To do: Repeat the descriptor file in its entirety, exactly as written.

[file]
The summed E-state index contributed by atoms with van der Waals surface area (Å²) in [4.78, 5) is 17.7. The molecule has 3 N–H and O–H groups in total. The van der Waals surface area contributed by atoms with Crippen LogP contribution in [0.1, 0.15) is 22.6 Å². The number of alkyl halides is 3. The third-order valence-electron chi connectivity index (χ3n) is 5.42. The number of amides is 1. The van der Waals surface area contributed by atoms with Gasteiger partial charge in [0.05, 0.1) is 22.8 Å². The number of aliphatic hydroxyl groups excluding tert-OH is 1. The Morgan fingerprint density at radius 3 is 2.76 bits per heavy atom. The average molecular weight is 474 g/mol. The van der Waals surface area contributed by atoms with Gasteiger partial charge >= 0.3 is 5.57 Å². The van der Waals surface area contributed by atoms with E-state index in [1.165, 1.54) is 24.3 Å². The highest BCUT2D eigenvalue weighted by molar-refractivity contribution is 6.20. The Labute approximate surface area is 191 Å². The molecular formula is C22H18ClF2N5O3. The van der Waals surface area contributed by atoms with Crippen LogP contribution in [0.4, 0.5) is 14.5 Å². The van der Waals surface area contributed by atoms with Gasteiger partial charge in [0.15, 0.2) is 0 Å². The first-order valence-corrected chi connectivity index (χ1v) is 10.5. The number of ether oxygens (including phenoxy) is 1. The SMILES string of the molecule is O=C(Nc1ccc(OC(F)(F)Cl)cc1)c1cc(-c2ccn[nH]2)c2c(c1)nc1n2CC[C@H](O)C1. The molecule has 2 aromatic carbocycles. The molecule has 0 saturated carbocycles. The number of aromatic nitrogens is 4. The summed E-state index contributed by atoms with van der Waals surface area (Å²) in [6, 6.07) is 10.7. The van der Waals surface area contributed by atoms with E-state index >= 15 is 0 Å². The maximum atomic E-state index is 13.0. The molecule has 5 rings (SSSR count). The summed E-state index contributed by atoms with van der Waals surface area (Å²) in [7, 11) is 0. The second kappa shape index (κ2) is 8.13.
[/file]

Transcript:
The summed E-state index contributed by atoms with van der Waals surface area (Å²) in [4.78, 5) is 17.7. The molecule has 3 N–H and O–H groups in total. The van der Waals surface area contributed by atoms with Crippen LogP contribution in [0.1, 0.15) is 22.6 Å². The number of alkyl halides is 3. The third-order valence-electron chi connectivity index (χ3n) is 5.42. The number of amides is 1. The van der Waals surface area contributed by atoms with Gasteiger partial charge in [0.05, 0.1) is 22.8 Å². The number of aliphatic hydroxyl groups excluding tert-OH is 1. The Morgan fingerprint density at radius 3 is 2.76 bits per heavy atom. The average molecular weight is 474 g/mol. The van der Waals surface area contributed by atoms with Gasteiger partial charge >= 0.3 is 5.57 Å². The van der Waals surface area contributed by atoms with E-state index in [1.165, 1.54) is 24.3 Å². The highest BCUT2D eigenvalue weighted by molar-refractivity contribution is 6.20. The Labute approximate surface area is 191 Å². The molecular formula is C22H18ClF2N5O3. The van der Waals surface area contributed by atoms with Crippen LogP contribution in [0.4, 0.5) is 14.5 Å². The van der Waals surface area contributed by atoms with Gasteiger partial charge in [0.15, 0.2) is 0 Å². The first-order valence-corrected chi connectivity index (χ1v) is 10.5. The number of ether oxygens (including phenoxy) is 1. The SMILES string of the molecule is O=C(Nc1ccc(OC(F)(F)Cl)cc1)c1cc(-c2ccn[nH]2)c2c(c1)nc1n2CC[C@H](O)C1. The molecule has 2 aromatic carbocycles. The molecule has 0 saturated carbocycles. The number of aromatic nitrogens is 4. The summed E-state index contributed by atoms with van der Waals surface area (Å²) in [6, 6.07) is 10.7. The van der Waals surface area contributed by atoms with E-state index >= 15 is 0 Å². The maximum atomic E-state index is 13.0. The molecule has 5 rings (SSSR count). The summed E-state index contributed by atoms with van der Waals surface area (Å²) in [7, 11) is 0. The second kappa shape index (κ2) is 8.13.